Broker Check

Investing in an Election Year

January 25, 2024

The biggest question I’m hearing from clients is what to do with their investments considering we are in an election year.  Let’s be honest, this is not just any old election year.  The probable candidates are old, but the fervor surrounding them is not normal.  I want to be extremely clear before we move on here, I am not giving any opinions on either party or candidate or potential candidates.  These are simply facts as it relates to the markets during election cycles.  So here we go:

  1. What’s the biggest adjustment you can make during an election cycle? Stick with your plan.  The S&P 500 has returned on average of 11.3% during the 12 months following the primaries.   Conversely, the return has been 5.8% in non-election cycles.  There have only been 2 years when the market was negative during an election year.  2000, which was driven by the tech bubble and 2008 which was driven by the housing crisis.  Neither had to do with politics.  Having said that, you can typically expect volatility during the primary season.  Markets don’t like uncertainty, so if something starts trending in an unexpected direction, we may be in for a bit of a roller coaster.  To me, that’s even more of a reason to set up an auto contribution to your investment accounts.  Don’t try to time the market, don’t think you know exactly what is going to happen.  Stay consistent and stick to your plan.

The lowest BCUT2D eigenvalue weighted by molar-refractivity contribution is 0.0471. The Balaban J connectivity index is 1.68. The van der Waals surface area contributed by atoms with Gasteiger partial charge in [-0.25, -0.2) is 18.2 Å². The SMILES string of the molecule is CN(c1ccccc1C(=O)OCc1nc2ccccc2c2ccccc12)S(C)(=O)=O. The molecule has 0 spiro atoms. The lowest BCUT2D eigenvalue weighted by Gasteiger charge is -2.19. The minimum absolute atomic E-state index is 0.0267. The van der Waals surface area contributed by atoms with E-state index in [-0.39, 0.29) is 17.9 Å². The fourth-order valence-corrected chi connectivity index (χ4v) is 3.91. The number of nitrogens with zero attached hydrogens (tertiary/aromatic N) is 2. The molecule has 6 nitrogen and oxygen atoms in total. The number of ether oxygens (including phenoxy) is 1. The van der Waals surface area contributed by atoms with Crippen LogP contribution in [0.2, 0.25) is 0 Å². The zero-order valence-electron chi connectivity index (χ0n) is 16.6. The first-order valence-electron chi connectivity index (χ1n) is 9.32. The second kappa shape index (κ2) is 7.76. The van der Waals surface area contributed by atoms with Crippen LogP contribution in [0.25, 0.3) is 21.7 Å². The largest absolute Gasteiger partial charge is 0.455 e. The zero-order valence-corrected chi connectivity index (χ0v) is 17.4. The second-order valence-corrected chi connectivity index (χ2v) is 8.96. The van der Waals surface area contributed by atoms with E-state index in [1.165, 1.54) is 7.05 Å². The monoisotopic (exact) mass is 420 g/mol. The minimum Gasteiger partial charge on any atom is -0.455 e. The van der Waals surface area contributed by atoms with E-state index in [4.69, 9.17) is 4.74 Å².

2. The biggest mistake investors tend to make is avoiding the market altogether. Whether it be moving investments to cash, or leaving cash on the sidelines, that strategy probably won’t work out for you over the long term.  If you are still 10 plus years away from retirement, do not move to cash in your retirement accounts.  If you want to explore less volatile options don’t hesitate to call me to review, but the fact that you are contributing with each paycheck is more important and will allow you to buy into the volatility we may be looking at. Don’t believe me?  Take a look at this chart below:

  1. Lastly, does the market do better under Republicans or Democrats? The answer is is typically doesn’t matter.  The market is swayed much more by potential economic downturns than political party.  On the surface, it looks like a Republican victory (15.8% S&P return) has historically been better than a Democratic victory (8.1%) [1], however, recessions have played a large role in those returns.  Democrats have been elected 4 times in a recession year compared to only twice for a Republican.  If you strip those years out, there is still a slight edge to Republicans (16% to 14.7%) but not as significant.

The bottom line is election cycles can bring a lot of nerves and nail biting.  Obviously, this particular election is already eliciting emotions stronger than anything I have been alive for.  Primary season may test you, but stick with your financial plan.  Everyone’s plan is different, so if you have a specific question please reach out.  There are various strategies to implement on an individual basis.  However, sticking with the plan and your fundamentals tend to be more positive than not. 

Please feel free to share this with anyone who might benefit. 

Rob

[1] Forbes: Investing During an Election Year